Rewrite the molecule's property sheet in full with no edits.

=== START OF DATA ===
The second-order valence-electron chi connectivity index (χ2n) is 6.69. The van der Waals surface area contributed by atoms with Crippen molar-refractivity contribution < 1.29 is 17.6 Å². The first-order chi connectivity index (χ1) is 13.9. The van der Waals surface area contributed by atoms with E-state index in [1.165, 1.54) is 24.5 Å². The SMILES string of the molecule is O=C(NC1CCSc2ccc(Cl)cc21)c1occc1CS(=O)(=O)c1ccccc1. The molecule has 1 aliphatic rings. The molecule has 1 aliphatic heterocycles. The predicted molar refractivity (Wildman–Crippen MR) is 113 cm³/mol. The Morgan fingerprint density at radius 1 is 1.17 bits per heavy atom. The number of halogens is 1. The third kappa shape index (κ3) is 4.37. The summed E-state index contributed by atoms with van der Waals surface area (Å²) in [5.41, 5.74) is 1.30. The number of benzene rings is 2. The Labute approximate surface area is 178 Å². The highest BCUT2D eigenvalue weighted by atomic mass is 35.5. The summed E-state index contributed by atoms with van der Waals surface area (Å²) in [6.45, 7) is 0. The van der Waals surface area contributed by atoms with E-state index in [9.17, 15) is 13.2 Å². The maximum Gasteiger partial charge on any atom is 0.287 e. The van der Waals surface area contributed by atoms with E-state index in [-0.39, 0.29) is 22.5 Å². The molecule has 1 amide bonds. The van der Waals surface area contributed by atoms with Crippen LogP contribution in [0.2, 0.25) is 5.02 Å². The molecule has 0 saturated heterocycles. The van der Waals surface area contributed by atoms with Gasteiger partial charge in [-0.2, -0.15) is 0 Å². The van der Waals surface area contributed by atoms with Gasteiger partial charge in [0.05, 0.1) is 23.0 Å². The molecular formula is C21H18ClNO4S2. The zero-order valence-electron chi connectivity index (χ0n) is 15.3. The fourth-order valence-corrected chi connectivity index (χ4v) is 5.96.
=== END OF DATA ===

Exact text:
The second-order valence-electron chi connectivity index (χ2n) is 6.69. The van der Waals surface area contributed by atoms with Crippen molar-refractivity contribution < 1.29 is 17.6 Å². The first-order chi connectivity index (χ1) is 13.9. The van der Waals surface area contributed by atoms with E-state index in [1.165, 1.54) is 24.5 Å². The SMILES string of the molecule is O=C(NC1CCSc2ccc(Cl)cc21)c1occc1CS(=O)(=O)c1ccccc1. The molecule has 1 aliphatic rings. The molecule has 1 aliphatic heterocycles. The predicted molar refractivity (Wildman–Crippen MR) is 113 cm³/mol. The Morgan fingerprint density at radius 1 is 1.17 bits per heavy atom. The number of halogens is 1. The third kappa shape index (κ3) is 4.37. The summed E-state index contributed by atoms with van der Waals surface area (Å²) in [5.41, 5.74) is 1.30. The number of benzene rings is 2. The Labute approximate surface area is 178 Å². The highest BCUT2D eigenvalue weighted by atomic mass is 35.5. The summed E-state index contributed by atoms with van der Waals surface area (Å²) in [6.45, 7) is 0. The van der Waals surface area contributed by atoms with E-state index in [9.17, 15) is 13.2 Å². The maximum Gasteiger partial charge on any atom is 0.287 e. The van der Waals surface area contributed by atoms with E-state index in [-0.39, 0.29) is 22.5 Å². The molecule has 1 amide bonds. The van der Waals surface area contributed by atoms with Crippen LogP contribution in [0.2, 0.25) is 5.02 Å². The molecule has 0 saturated heterocycles. The van der Waals surface area contributed by atoms with Gasteiger partial charge in [-0.2, -0.15) is 0 Å². The van der Waals surface area contributed by atoms with Gasteiger partial charge in [0.05, 0.1) is 23.0 Å². The molecular formula is C21H18ClNO4S2. The zero-order valence-electron chi connectivity index (χ0n) is 15.3. The fourth-order valence-corrected chi connectivity index (χ4v) is 5.96.